Otherwise, what I try to do is include the current date, and have a mental idea (if it isn’t written down already) of what the focus of the prayer time for that session is, and usually, I try to keep track of any intentions that I’m aware of (people that have asked me to pray, or world situations that cause me anxiety, or things closer to home I want to talk to God about). I personally find it helpful to not only pray, but to spend time reading God’s Word, because He definitely has spoken through the scriptures. It’s also helpful to meditate on what you are reading or praying about, and really focus in on that present moment, and on God, and LISTEN.
If you’ve guessed that I write about all of those things too, you’re absolutely correct. A prayer journal can be as short or as long as you choose for it to be. But the writing down of things, especially those revelations from God, are the very stuff that builds your life. After doing journaling for a number of years, sometimes I go back to past periods of my life and re-read journal entries, and it’s amazing (sometimes heartbreaking) to see where I was then as opposed to now.
If you find this an interesting subject, I’d love to hear from you. Got a question about keeping your own prayer journal? Leave a comment. Keeping one already? I’d love to hear what you’ve found helpful. Have you written about prayer journaling on your own blog or website? Feel free to share a link — I’d love to read about it. I hope you found something helpful in today’s post. God bless you.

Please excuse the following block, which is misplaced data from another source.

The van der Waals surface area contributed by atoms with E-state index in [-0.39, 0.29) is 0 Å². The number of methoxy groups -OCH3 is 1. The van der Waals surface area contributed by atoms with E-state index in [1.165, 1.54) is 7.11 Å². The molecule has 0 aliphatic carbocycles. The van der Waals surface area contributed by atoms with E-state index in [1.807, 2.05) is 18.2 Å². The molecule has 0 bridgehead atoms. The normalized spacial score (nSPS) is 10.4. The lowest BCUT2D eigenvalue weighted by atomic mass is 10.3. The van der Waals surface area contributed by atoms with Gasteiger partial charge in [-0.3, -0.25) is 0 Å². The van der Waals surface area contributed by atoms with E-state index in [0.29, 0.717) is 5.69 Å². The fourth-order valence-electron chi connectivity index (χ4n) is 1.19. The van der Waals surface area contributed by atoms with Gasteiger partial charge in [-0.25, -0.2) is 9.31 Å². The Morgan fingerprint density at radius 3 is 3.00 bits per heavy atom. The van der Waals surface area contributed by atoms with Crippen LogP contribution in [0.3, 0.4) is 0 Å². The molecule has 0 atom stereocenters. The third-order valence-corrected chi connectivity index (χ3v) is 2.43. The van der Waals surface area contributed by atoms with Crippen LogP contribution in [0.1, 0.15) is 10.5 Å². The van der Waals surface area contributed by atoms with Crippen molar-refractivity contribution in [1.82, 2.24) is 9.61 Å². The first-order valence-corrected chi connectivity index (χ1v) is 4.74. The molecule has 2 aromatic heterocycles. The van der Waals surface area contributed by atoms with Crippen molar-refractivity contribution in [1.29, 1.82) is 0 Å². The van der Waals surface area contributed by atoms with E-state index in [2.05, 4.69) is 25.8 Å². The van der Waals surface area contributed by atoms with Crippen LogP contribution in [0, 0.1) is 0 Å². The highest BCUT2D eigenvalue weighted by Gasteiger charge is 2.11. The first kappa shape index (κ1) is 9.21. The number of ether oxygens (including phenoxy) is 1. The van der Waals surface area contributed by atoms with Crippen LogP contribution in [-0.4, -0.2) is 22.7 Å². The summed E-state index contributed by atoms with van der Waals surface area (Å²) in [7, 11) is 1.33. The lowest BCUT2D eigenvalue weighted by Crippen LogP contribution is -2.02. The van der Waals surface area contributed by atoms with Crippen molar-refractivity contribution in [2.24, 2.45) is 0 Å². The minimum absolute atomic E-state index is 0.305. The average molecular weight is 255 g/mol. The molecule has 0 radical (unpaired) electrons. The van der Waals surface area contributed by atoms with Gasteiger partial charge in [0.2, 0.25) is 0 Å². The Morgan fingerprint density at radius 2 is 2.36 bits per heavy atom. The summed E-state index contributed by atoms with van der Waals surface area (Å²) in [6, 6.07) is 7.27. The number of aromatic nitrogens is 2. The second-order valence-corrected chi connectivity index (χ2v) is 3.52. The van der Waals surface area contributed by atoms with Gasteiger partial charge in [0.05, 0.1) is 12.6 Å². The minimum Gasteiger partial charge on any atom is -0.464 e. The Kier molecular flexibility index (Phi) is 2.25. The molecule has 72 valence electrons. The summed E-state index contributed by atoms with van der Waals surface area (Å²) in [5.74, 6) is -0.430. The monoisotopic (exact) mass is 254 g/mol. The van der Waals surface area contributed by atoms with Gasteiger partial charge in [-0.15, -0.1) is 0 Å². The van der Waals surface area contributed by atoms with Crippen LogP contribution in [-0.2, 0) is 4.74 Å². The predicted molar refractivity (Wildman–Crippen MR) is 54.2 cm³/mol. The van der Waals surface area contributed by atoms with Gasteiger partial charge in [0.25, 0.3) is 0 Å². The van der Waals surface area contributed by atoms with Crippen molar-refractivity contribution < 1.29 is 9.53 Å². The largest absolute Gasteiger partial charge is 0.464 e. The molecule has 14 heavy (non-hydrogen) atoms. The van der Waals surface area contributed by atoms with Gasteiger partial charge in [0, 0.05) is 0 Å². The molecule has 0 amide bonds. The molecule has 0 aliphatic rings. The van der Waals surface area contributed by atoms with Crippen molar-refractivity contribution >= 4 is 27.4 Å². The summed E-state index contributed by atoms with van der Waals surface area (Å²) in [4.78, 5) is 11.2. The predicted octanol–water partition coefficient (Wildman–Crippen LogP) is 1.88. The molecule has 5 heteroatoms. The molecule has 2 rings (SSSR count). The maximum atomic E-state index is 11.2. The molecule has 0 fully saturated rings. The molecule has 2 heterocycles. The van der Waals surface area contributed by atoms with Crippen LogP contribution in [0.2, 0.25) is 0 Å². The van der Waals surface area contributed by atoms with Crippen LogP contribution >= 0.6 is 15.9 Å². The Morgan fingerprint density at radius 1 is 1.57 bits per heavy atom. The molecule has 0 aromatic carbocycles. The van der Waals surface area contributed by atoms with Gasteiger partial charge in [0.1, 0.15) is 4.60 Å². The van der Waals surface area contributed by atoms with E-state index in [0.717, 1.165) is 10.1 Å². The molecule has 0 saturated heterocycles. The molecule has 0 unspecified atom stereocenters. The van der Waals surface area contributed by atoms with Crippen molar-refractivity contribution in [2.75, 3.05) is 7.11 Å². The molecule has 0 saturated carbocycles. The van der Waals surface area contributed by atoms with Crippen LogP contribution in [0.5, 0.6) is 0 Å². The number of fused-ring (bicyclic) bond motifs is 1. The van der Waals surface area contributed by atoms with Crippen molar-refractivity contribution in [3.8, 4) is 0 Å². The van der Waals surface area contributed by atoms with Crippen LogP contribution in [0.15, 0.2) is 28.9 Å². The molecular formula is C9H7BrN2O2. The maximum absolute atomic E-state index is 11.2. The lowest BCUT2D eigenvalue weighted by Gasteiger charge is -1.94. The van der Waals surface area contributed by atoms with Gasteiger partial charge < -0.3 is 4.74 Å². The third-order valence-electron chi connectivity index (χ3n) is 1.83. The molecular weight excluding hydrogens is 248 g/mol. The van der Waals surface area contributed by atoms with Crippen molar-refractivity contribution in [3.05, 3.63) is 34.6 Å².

In 2020, I participated in my first novena — the Divine Mercy novena. Today was the final day. A novena, for the unfamiliar, is a nine-day period leading up to a feast day in the Catholic Church, in which you say the same prayer (or set of prayers) for various intentions.
In the Catholic Church, Divine Mercy Sunday falls on the Sunday immediately after Easter, so the novena begins on Good Friday each year, and concludes on the Saturday before Divine Mercy Sunday. The feast finds its origins in the life and writings of St. Maria Faustina Kowalska (1905-1938), who purported to have conversations with Jesus, and her life’s mission was basically the propagation of this devotion to the Divine Mercy.
St. Faustina had a vision of Jesus with blood and water flowing from his heart and a painting was commissioned that is still venerated. I’ve blogged before about the chaplet of Divine Mercy (here), so if you’re interested in specifics, definitely check that link out. What I’d like to share for a few minutes were my impressions of the novena and what I’d do differently, or recommend for first-timers, so if that sounds of interest, I hope you’ll keep reading.
I’ll be honest, here. I’m not one of those Catholics that prays the Rosary every day, so sitting down for a while to pray the chaplet of Divine Mercy, took a chunk of time and adjustment. Even with the added optional prayers, if I’m not mistaken, it’s still shorter than saying a full set of mysteries (of the Rosary). And even rushing through the prayers, it was still a good 20+ minutes of my day that I wasn’t spending answering emails, scrolling through social media, or reading.
For me, I found it easiest to do it at the most quiet part of my day (mornings). This also helped me be consistent about getting it ‘out of the way’ before the day got away from me. Beyond the repetition of the prayers, I wish there was more of a meditative aspect as I wasn’t entirely clear where to direct my thoughts. Instead, I tried to focus on Jesus, and on the group of intentions for that day. That didn’t always work though, and it’s a humbling reminder that I’m human, same as everybody else.